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Arcane Reach allows you to target a close burst or blast starting 2 squares away from you. Thunderwave pushes each target in a close blast 3.

The wizard chose his origin square and wanted the thunderwave to point back at himself. Is this allowed? Or is the push still determined from the wizard's square?

As to why? Well, he desperately needed to get out of his own Wall of Fire. Kids, be careful around fire!

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up vote 15 down vote accepted

The consensus on the forums seems to be... unclear. I think the best response is this post:

Glossary definitions from PHB (for Arcane Reach) and Essentials (for origin square and push).

Arcane Reach: When using a close arcane attack power, you can choose a square within 2 squares of yours as the origin square. The power still follows the rules for close attacks.
Push (forced movement): Pushing a target means that each square of the forced movement must move the target farther away from the creature or effect that is pushing it.
Origin Square: The square where an effect originates. Every power has an origin square. A power's attack or utility type determines the origin square's location.

By RAW, you would push the target away from the origin square.

So if you used Thunderwave (a close blast 3) and decide that the origin square is 2 squares away from you (from the Arcane Reach feat), then any creature pushed with Thunderwave would be pushed away from the origin square (2 squares away).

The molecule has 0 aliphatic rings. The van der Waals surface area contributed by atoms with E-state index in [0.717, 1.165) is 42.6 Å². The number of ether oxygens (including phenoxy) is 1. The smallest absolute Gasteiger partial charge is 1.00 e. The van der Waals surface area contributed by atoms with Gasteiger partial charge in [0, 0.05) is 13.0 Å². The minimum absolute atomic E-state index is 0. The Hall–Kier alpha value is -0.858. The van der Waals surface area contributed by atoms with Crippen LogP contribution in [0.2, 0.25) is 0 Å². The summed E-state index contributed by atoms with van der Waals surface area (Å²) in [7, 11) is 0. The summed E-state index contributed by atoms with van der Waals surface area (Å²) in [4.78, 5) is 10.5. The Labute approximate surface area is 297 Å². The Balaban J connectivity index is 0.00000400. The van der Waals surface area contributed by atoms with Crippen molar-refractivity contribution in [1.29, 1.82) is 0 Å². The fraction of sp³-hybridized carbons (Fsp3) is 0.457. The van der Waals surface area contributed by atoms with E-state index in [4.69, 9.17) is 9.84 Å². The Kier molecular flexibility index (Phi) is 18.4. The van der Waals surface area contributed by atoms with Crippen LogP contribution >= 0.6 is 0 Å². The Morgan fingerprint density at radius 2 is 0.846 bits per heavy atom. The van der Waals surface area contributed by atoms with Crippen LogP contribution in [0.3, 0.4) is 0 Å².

Which also supports logic "origin from any square 2 squares away, thus you can attack yourself from the target line: Target: Each creature in blast, as you're a creature.

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Does this mean then that the target is yourself? Are you allowed to self-target with attack powers? – Rob Jun 12 '12 at 14:16
No, the "target" is not yourself, but you count as a creature such that if a power that would not otherwise target you targets you (via arcane reach) you are a valid target for that power. – Brian Ballsun-Stanton Jun 12 '12 at 14:35
Self-targetting with attack powers is an interesting question. I urge you to ask that as a proper question. – Brian Ballsun-Stanton Jun 12 '12 at 14:36

In my opinion? That's a clever solution, it's cool, and I would let it fly. DM fiat is a spectacular solution to unclear problems like this. Is it Rules As Written? Maybe not. But it works for me.

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I totally let it fly! However, in D&D4 there is usually a "right" answer. As a group, we've decided to abide by the DM's call during game night and then search for the "right" answer after. – Pat Ludwig Oct 13 '10 at 16:07
Ah, that makes sense. – Player's Side Blog Oct 15 '10 at 14:12

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